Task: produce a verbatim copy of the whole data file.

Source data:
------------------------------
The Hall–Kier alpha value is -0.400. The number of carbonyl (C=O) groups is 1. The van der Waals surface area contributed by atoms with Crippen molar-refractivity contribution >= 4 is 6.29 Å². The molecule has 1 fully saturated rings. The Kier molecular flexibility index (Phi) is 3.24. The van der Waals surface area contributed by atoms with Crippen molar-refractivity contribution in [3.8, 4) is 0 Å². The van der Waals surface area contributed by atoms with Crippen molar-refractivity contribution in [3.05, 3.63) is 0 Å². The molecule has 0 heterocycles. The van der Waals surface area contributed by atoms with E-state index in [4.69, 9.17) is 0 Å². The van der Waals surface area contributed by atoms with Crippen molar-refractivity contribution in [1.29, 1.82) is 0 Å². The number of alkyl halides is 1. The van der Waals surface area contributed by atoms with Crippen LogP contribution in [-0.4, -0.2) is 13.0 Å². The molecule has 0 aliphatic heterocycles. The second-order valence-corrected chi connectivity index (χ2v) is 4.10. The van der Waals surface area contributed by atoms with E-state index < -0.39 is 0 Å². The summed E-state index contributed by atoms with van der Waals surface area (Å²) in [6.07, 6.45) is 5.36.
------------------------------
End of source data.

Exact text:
The Hall–Kier alpha value is -0.400. The number of carbonyl (C=O) groups is 1. The van der Waals surface area contributed by atoms with Crippen molar-refractivity contribution >= 4 is 6.29 Å². The molecule has 1 fully saturated rings. The Kier molecular flexibility index (Phi) is 3.24. The van der Waals surface area contributed by atoms with Crippen molar-refractivity contribution in [3.8, 4) is 0 Å². The van der Waals surface area contributed by atoms with Crippen molar-refractivity contribution in [3.05, 3.63) is 0 Å². The molecule has 0 heterocycles. The van der Waals surface area contributed by atoms with E-state index in [4.69, 9.17) is 0 Å². The van der Waals surface area contributed by atoms with Crippen molar-refractivity contribution in [1.29, 1.82) is 0 Å². The number of alkyl halides is 1. The van der Waals surface area contributed by atoms with Crippen LogP contribution in [-0.4, -0.2) is 13.0 Å². The molecule has 0 aliphatic heterocycles. The second-order valence-corrected chi connectivity index (χ2v) is 4.10. The van der Waals surface area contributed by atoms with E-state index < -0.39 is 0 Å². The summed E-state index contributed by atoms with van der Waals surface area (Å²) in [6.07, 6.45) is 5.36.